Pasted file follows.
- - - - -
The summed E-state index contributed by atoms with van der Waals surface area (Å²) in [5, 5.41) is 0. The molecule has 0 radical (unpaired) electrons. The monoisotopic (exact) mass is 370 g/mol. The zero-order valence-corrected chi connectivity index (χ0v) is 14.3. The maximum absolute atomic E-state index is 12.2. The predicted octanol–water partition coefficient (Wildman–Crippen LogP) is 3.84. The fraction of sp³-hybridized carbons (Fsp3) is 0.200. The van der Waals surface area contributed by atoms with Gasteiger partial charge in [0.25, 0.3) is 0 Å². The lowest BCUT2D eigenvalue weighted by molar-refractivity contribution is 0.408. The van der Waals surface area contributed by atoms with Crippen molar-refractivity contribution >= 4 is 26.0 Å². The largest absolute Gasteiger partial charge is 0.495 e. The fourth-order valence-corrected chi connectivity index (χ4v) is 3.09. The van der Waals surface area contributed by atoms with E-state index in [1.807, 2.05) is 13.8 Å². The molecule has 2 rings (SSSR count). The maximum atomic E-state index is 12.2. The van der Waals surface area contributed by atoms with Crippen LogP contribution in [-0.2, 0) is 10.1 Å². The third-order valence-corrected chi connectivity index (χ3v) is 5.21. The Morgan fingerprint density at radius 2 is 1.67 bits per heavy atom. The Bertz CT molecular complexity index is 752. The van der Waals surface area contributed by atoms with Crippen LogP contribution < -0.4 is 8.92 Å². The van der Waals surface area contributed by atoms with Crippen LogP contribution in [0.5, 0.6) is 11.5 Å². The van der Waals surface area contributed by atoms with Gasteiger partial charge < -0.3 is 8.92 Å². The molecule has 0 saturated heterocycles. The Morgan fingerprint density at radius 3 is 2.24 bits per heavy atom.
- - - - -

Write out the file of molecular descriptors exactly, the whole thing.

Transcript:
The summed E-state index contributed by atoms with van der Waals surface area (Å²) in [5, 5.41) is 0. The molecule has 0 radical (unpaired) electrons. The monoisotopic (exact) mass is 370 g/mol. The zero-order valence-corrected chi connectivity index (χ0v) is 14.3. The maximum absolute atomic E-state index is 12.2. The predicted octanol–water partition coefficient (Wildman–Crippen LogP) is 3.84. The fraction of sp³-hybridized carbons (Fsp3) is 0.200. The van der Waals surface area contributed by atoms with Gasteiger partial charge in [0.25, 0.3) is 0 Å². The lowest BCUT2D eigenvalue weighted by molar-refractivity contribution is 0.408. The van der Waals surface area contributed by atoms with Crippen molar-refractivity contribution >= 4 is 26.0 Å². The largest absolute Gasteiger partial charge is 0.495 e. The fourth-order valence-corrected chi connectivity index (χ4v) is 3.09. The van der Waals surface area contributed by atoms with E-state index in [1.807, 2.05) is 13.8 Å². The molecule has 2 rings (SSSR count). The maximum atomic E-state index is 12.2. The van der Waals surface area contributed by atoms with Crippen LogP contribution in [-0.2, 0) is 10.1 Å². The third-order valence-corrected chi connectivity index (χ3v) is 5.21. The Morgan fingerprint density at radius 2 is 1.67 bits per heavy atom. The Bertz CT molecular complexity index is 752. The van der Waals surface area contributed by atoms with Crippen LogP contribution < -0.4 is 8.92 Å². The van der Waals surface area contributed by atoms with Crippen LogP contribution in [0.5, 0.6) is 11.5 Å². The van der Waals surface area contributed by atoms with Gasteiger partial charge < -0.3 is 8.92 Å². The molecule has 0 saturated heterocycles. The Morgan fingerprint density at radius 3 is 2.24 bits per heavy atom.